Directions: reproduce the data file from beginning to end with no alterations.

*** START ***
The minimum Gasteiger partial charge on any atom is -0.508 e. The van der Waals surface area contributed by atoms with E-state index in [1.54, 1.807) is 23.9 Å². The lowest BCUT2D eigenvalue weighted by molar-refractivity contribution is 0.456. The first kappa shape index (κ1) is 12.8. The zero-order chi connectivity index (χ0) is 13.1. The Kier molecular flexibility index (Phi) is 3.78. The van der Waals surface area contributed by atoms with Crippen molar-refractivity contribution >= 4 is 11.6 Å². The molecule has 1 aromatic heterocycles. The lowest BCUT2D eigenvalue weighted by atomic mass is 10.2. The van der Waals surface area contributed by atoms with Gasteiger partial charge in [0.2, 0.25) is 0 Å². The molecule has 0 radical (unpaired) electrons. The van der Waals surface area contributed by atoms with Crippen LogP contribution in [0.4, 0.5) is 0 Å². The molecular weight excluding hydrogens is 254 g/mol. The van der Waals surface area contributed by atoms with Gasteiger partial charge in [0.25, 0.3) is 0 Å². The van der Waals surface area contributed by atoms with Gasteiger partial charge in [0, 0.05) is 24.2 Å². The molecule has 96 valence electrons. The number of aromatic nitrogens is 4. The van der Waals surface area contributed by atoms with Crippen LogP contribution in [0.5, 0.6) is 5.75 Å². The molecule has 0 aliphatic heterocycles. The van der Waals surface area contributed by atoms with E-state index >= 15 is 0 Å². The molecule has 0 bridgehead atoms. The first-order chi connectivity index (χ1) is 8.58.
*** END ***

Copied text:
The minimum Gasteiger partial charge on any atom is -0.508 e. The van der Waals surface area contributed by atoms with E-state index in [1.54, 1.807) is 23.9 Å². The lowest BCUT2D eigenvalue weighted by molar-refractivity contribution is 0.456. The first kappa shape index (κ1) is 12.8. The zero-order chi connectivity index (χ0) is 13.1. The Kier molecular flexibility index (Phi) is 3.78. The van der Waals surface area contributed by atoms with Crippen molar-refractivity contribution >= 4 is 11.6 Å². The molecule has 1 aromatic heterocycles. The lowest BCUT2D eigenvalue weighted by atomic mass is 10.2. The van der Waals surface area contributed by atoms with Gasteiger partial charge in [0.2, 0.25) is 0 Å². The molecule has 0 radical (unpaired) electrons. The van der Waals surface area contributed by atoms with Crippen LogP contribution in [0.4, 0.5) is 0 Å². The molecular weight excluding hydrogens is 254 g/mol. The van der Waals surface area contributed by atoms with Gasteiger partial charge in [0.25, 0.3) is 0 Å². The van der Waals surface area contributed by atoms with Gasteiger partial charge in [0, 0.05) is 24.2 Å². The molecule has 96 valence electrons. The number of aromatic nitrogens is 4. The van der Waals surface area contributed by atoms with Crippen LogP contribution in [0.5, 0.6) is 5.75 Å². The molecule has 0 aliphatic heterocycles. The van der Waals surface area contributed by atoms with E-state index >= 15 is 0 Å². The molecule has 0 bridgehead atoms. The first-order chi connectivity index (χ1) is 8.58.